Format

Send to

Choose Destination
PLoS One. 2016 Apr 8;11(4):e0153220. doi: 10.1371/journal.pone.0153220. eCollection 2016.

Reporting of Positive Results in Randomized Controlled Trials of Mindfulness-Based Mental Health Interventions.

Author information

1
Lady Davis Institute for Medical Research, Jewish General Hospital, Montréal, Québec, Canada.
2
Department of Psychiatry, McGill University, Montréal, Québec, Canada.
3
Department of Mathematics and Statistics, McGill University, Montréal, Québec, Canada.
4
Department of Psychiatry, Oregon Health & Science University, Portland, Oregon, United States of America.
5
Department of Psychiatry, Portland Veterans Affairs Medical Center, Portland, Oregon, United States of America.
6
Department of Epidemiology, Biostatistics, and Occupational Health, McGill University, Montréal, Québec, Canada.
7
Department of Medicine, McGill University, Montréal, Québec, Canada.
8
Department of Educational and Counselling Psychology, McGill University, Montréal, Québec, Canada.
9
Department of Psychology, McGill University, Montréal, Québec, Canada.
10
School of Nursing, McGill University, Montréal, Québec, Canada.

Abstract

BACKGROUND:

A large proportion of mindfulness-based therapy trials report statistically significant results, even in the context of very low statistical power. The objective of the present study was to characterize the reporting of "positive" results in randomized controlled trials of mindfulness-based therapy. We also assessed mindfulness-based therapy trial registrations for indications of possible reporting bias and reviewed recent systematic reviews and meta-analyses to determine whether reporting biases were identified.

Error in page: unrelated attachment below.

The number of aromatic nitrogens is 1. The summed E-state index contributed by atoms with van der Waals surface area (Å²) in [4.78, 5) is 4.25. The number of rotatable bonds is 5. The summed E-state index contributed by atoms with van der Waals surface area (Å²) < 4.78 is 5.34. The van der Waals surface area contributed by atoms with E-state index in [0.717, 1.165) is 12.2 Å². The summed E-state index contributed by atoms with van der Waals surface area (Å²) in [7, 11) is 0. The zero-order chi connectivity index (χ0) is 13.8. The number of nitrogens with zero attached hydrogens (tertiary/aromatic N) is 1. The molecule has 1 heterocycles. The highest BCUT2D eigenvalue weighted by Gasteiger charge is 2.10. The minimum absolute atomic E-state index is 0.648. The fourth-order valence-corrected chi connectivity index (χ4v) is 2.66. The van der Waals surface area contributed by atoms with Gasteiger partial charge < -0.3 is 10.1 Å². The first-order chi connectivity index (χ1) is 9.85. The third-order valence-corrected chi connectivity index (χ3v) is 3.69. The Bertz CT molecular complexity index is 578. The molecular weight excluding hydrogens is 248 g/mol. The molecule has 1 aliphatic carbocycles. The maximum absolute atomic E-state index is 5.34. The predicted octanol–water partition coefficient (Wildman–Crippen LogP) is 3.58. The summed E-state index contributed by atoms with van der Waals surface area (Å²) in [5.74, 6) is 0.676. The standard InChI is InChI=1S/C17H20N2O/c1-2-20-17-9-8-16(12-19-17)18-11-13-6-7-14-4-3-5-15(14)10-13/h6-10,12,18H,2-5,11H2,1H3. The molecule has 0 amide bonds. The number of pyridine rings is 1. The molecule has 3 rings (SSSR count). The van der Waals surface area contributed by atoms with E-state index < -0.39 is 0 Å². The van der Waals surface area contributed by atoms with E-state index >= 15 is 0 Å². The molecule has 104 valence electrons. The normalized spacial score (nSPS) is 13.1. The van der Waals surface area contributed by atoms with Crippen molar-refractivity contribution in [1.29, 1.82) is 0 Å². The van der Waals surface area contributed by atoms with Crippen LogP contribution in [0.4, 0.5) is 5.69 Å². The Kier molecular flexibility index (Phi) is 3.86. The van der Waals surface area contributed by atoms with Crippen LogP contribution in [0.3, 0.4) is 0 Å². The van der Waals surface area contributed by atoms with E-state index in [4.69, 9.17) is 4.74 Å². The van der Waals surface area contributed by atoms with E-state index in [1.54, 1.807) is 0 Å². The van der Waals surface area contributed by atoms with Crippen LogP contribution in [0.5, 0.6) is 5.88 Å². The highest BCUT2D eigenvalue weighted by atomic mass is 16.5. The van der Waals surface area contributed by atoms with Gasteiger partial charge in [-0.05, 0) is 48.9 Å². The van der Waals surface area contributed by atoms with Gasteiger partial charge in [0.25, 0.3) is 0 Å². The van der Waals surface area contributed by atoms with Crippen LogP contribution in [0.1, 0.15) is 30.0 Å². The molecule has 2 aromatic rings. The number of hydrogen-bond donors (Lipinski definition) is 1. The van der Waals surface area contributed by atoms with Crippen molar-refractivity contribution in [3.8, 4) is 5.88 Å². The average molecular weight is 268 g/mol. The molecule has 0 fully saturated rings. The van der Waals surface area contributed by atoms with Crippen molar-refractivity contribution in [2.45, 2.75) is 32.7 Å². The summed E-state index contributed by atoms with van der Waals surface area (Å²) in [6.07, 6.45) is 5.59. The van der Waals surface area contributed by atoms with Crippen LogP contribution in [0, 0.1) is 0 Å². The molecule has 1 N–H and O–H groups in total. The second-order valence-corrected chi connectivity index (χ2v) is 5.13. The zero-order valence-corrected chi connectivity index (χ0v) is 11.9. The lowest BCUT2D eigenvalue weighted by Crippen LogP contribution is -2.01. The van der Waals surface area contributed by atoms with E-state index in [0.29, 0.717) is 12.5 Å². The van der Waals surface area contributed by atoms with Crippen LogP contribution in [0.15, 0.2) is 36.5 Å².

METHODS:

CINAHL, Cochrane CENTRAL, EMBASE, ISI, MEDLINE, PsycInfo, and SCOPUS databases were searched for randomized controlled trials of mindfulness-based therapy. The number of positive trials was described and compared to the number that might be expected if mindfulness-based therapy were similarly effective compared to individual therapy for depression. Trial registries were searched for mindfulness-based therapy registrations. CINAHL, Cochrane CENTRAL, EMBASE, ISI, MEDLINE, PsycInfo, and SCOPUS were also searched for mindfulness-based therapy systematic reviews and meta-analyses.

RESULTS:

108 (87%) of 124 published trials reported ≥1 positive outcome in the abstract, and 109 (88%) concluded that mindfulness-based therapy was effective, 1.6 times greater than the expected number of positive trials based on effect size d = 0.55 (expected number positive trials = 65.7). Of 21 trial registrations, 13 (62%) remained unpublished 30 months post-trial completion. No trial registrations adequately specified a single primary outcome measure with time of assessment. None of 36 systematic reviews and meta-analyses concluded that effect estimates were overestimated due to reporting biases.

CONCLUSIONS:

The proportion of mindfulness-based therapy trials with statistically significant results may overstate what would occur in practice.

PMID:
27058355
PMCID:
PMC4825994
DOI:
10.1371/journal.pone.0153220
[Indexed for MEDLINE]
Free PMC Article

Supplemental Content

Full text links

Icon for Public Library of Science Icon for PubMed Central
Loading ...
Support Center